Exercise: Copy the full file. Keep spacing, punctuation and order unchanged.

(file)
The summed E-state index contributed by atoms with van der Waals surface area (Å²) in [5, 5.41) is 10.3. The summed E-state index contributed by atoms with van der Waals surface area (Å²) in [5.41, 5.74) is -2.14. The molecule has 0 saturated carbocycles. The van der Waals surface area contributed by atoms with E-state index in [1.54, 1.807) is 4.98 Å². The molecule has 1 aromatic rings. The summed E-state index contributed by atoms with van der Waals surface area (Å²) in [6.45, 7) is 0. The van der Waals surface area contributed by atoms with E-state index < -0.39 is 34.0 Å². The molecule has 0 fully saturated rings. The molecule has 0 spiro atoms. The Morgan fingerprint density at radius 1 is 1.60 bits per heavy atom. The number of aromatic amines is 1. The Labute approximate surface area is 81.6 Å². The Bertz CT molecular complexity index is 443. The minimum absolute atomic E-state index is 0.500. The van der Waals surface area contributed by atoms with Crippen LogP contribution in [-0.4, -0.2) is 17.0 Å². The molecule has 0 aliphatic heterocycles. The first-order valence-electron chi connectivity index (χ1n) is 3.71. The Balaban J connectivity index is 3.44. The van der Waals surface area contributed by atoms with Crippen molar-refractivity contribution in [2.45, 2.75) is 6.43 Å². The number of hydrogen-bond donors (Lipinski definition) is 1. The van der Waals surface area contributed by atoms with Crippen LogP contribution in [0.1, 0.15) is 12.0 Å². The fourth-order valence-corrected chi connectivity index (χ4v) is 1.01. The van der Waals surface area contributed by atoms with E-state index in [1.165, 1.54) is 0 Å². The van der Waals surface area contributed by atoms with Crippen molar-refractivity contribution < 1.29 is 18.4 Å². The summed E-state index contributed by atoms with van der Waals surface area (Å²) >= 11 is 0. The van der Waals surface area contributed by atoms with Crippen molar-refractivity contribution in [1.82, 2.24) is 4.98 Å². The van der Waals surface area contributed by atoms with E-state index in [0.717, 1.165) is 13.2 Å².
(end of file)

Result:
The summed E-state index contributed by atoms with van der Waals surface area (Å²) in [5, 5.41) is 10.3. The summed E-state index contributed by atoms with van der Waals surface area (Å²) in [5.41, 5.74) is -2.14. The molecule has 0 saturated carbocycles. The van der Waals surface area contributed by atoms with E-state index in [1.54, 1.807) is 4.98 Å². The molecule has 1 aromatic rings. The summed E-state index contributed by atoms with van der Waals surface area (Å²) in [6.45, 7) is 0. The van der Waals surface area contributed by atoms with E-state index < -0.39 is 34.0 Å². The molecule has 0 fully saturated rings. The molecule has 0 spiro atoms. The Morgan fingerprint density at radius 1 is 1.60 bits per heavy atom. The number of aromatic amines is 1. The Labute approximate surface area is 81.6 Å². The Bertz CT molecular complexity index is 443. The minimum absolute atomic E-state index is 0.500. The van der Waals surface area contributed by atoms with Crippen LogP contribution in [-0.4, -0.2) is 17.0 Å². The molecule has 0 aliphatic heterocycles. The first-order valence-electron chi connectivity index (χ1n) is 3.71. The Balaban J connectivity index is 3.44. The van der Waals surface area contributed by atoms with Crippen molar-refractivity contribution in [2.45, 2.75) is 6.43 Å². The number of hydrogen-bond donors (Lipinski definition) is 1. The van der Waals surface area contributed by atoms with Crippen LogP contribution in [0.1, 0.15) is 12.0 Å². The fourth-order valence-corrected chi connectivity index (χ4v) is 1.01. The van der Waals surface area contributed by atoms with E-state index in [1.165, 1.54) is 0 Å². The van der Waals surface area contributed by atoms with Crippen molar-refractivity contribution < 1.29 is 18.4 Å². The summed E-state index contributed by atoms with van der Waals surface area (Å²) >= 11 is 0. The van der Waals surface area contributed by atoms with Crippen molar-refractivity contribution in [1.82, 2.24) is 4.98 Å². The van der Waals surface area contributed by atoms with E-state index in [0.717, 1.165) is 13.2 Å².